neutral earthing resistor. Thus, for a ground fault in the stator winding occurring together with low
resistance grounding, the stator core will be severely damaged (fig-2).
In view of above, Hybrid grounding is a better option, combining best features of both low
resistance and high resistance grounding methods [2]. This requires 3 no NER (HRG) with degree of
protection defined to IP23 & 2 no Zig-Zag Grounding Transformer (LRG), which means more space
& weight, however is insignificant and can be accommodated at Utility plate form. For Industrial
generator, NER can be installed within main terminal box of the generator. For ExnA generator [10],
NER cannot be placed within Main terminal box or Line side cubicle of generator otherwise Exn
certification cannot be achieved due to temperature class limit (T4=2000C), while NER temperature
can be up to 7600C [5]. In that scenario, 3 no NER along with 2 no NET are to be placed in safe area.
Generator neutral is earthed through 10A, 10sec NER with breaker for NER switch-in/off (fig-3).
During normal operation, only one Zig-Zag Grounding Transformer with resistor RG has to be kept
in service while generator NERs is kept switched off. Under bus-coupler closed condition, second
NET should be off (fig-1 & fig-4). Prior to synchronization or under complete load throw scenario of
a generator, the corresponding NER should be put into service as GCB is opened.
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International Journal of Electrical Engineering and Technology (IJEET), ISSN 0976 6545(Print),
ISSN 0976 6553(Online) Volume 5, Issue 7, July (2014), pp. 12-19 IAEME

Fig-3: Hybrid Earthing scheme with Zig-Zag transformer


Neutral earthing transformer is connected in star/broken delta (fig-4). The primary winding is
solidly earthed and secondary in broken delta having loading resistor with Over-Voltage relay (59N)
[8]. The loading resistor is designed to limit the zero-sequence

Fig-4: Hybrid Earthing scheme showing fault current without NER


current in secondary to limit the earth fault current to 90A. Earthing transformer/loading resistor is
designed to withstanding the earth fault current for 10 sec (min).
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International Journal of Electrical Engineering and Technology (IJEET), ISSN 0976 6545(Print),
ISSN 0976 6553(Online) Volume 5, Issue 7, July (2014), pp. 12-19 IAEME

Fault Scenario-1 - During an earth fault in 11kV switchgear or any of the outgoing feeders (fig-1),
the loading resistor across the NET broken delta restricts the fault current to 90A and allows overvoltage protection 59N to detect the over-voltage to immediate tripping of the faulty circuit. In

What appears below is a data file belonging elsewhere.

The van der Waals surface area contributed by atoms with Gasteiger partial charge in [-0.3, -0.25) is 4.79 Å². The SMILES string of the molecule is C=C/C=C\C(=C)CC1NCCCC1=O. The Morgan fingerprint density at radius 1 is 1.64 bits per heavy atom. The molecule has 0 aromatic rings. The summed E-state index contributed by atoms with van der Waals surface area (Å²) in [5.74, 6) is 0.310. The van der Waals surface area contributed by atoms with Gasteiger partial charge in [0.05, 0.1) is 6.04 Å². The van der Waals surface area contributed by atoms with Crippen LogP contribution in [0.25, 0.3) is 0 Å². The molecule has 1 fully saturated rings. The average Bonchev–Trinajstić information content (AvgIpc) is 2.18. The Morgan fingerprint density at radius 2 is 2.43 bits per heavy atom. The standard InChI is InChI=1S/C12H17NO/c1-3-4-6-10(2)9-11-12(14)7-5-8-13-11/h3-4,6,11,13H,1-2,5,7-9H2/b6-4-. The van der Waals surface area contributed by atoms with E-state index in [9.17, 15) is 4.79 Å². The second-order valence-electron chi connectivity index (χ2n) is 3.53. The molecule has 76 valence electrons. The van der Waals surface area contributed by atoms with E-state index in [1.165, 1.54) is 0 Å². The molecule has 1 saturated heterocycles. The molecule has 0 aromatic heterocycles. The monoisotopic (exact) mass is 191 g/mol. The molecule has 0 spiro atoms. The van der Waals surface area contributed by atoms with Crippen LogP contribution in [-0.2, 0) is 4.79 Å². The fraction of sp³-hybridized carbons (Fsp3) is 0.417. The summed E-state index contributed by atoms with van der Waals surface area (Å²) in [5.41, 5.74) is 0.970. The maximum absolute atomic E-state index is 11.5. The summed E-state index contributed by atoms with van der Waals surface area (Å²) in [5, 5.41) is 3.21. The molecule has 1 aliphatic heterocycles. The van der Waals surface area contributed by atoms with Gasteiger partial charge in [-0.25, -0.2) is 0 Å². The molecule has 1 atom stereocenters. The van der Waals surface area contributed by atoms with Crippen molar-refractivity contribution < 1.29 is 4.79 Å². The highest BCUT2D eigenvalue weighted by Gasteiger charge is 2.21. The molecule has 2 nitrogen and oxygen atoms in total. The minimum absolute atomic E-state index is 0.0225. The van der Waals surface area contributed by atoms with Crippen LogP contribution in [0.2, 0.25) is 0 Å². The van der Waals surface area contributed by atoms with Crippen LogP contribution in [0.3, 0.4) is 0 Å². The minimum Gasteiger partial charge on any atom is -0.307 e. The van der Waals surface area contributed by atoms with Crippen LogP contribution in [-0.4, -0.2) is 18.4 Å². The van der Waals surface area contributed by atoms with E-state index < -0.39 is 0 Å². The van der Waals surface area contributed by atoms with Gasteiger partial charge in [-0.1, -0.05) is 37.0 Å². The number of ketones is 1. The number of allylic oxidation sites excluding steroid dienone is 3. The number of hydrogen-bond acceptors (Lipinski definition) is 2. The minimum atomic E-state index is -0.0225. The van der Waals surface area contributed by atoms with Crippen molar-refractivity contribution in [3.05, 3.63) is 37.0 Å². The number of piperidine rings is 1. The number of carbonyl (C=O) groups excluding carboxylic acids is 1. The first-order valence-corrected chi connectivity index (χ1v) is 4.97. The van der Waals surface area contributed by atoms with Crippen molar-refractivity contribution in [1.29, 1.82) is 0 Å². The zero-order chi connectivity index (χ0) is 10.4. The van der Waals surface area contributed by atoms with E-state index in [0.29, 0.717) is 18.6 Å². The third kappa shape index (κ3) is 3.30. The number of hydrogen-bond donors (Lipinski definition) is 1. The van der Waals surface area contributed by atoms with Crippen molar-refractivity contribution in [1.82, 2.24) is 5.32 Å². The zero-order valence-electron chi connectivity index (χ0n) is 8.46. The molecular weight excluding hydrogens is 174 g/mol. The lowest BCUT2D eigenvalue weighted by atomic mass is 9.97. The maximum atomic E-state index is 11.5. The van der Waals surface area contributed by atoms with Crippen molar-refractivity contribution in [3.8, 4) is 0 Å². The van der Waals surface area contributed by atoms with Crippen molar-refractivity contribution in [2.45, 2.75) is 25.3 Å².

addition, the loading resistor provides damping to over-voltage due to Ferro-resonance condition [3]
[4] [5].
Fault Scenario-2 During an earth fault in generator or evacuation system, GRP (having
directional earth fault protection operation (67N) & Instantaneous ground overcurrent protection
(50G), Generator Differential Protection (87G) and Over-voltage Protection (59N) - Part of
numerical Generator Protection) initiates tripping of GCB and Excitation & Field Breaker, closing
of GTG shut-off valve and simultaneous closing of generator NER within 150ms through lock out
relay (86), so as to avoid build-up of stress on insulation of generator and associated system. Under
the above fault scenario, there are over voltages due to following1. Sudden load throw
2. Over-voltage due to single phase to ground
3. Ferro-resonance conditions [3] [4] [5].
Thus, fault is mitigated through employing Hybrid earthing scheme. Grounding scheme in
offshore installation should be finalized judiciously during basic engineering design or FEED.
Capacitive leakage current needs to be calculated [9] based on layout and similar plant database, to
be validated later during detailed engineering. Earth Fault protection clearing time should always be
derived from generator core damage curve. Degree of protection should be correctly defined;
otherwise NER size would be large, which requires more space at Utility plate form.
IV.

CONCLUSION

Capacitive leakage current should be judiciously calculated during Front End Engineering
Design (FEED) or Basic engineering design stage. Earth Fault Protection clearing time should
always be obtained from generator manufacturer supplied core damage curve. It is imperative to
carefully select both continuous & short-time rating and degree of protection of NER otherwise this
has impact on NER size, which can lead to a layout issue. While selecting earthing scheme, layout of
the utility plant in which generator & electrical system including NER and NET with loading resistor
are placed, must be considered. NER and NET with loading resistor should always be installed in
Safe area (Non-hazardous area). During normal operation, one NET at 11kV bus is in service with
bus-coupler closed and all generator NERs are isolated. To avoid coordination problems, it may be
imperative to remove supplementary protection and NER (HRG), when the generator is operated in
connection with 11kV switchgear (i.e., normal mode) with LRG in service. Such a hybrid
arrangement offers the best features of both high resistance grounding and low resistance grounding
into the power system.
V.
[1]
[2]
[3]

REFERENCES
Handbook of Electrical Engineering: For Practitioners in the Oil, Gas and Petrochemical
Industry - by Alan L. Sheldrake.
Earth fault protection for synchronous Machines, International Application Treaty under
PCT, published on 13 May 2004.
Grounding and ground fault protection of multiple generator installations on medium voltage
industrial and commercial power systems Part 1-4, An IEEE/IAS WG Report.
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International Journal of Electrical Engineering and Technology (IJEET), ISSN 0976 6545(Print),
ISSN 0976 6553(Online) Volume 5, Issue 7, July (2014), pp. 12-19 IAEME
[4]

[5]
[6]
[7]
[8]
[9]
[10]
[11]

[12]

[13]

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Systems.
IEEE 242-IEEE Recommended Practice for Protection and Coordination of Industrial and
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Industrial Power System, Shoib Khan, CRC Press.
IEC60079:15:2010 - Explosive atmospheres: Equipment protection by type of protection "n".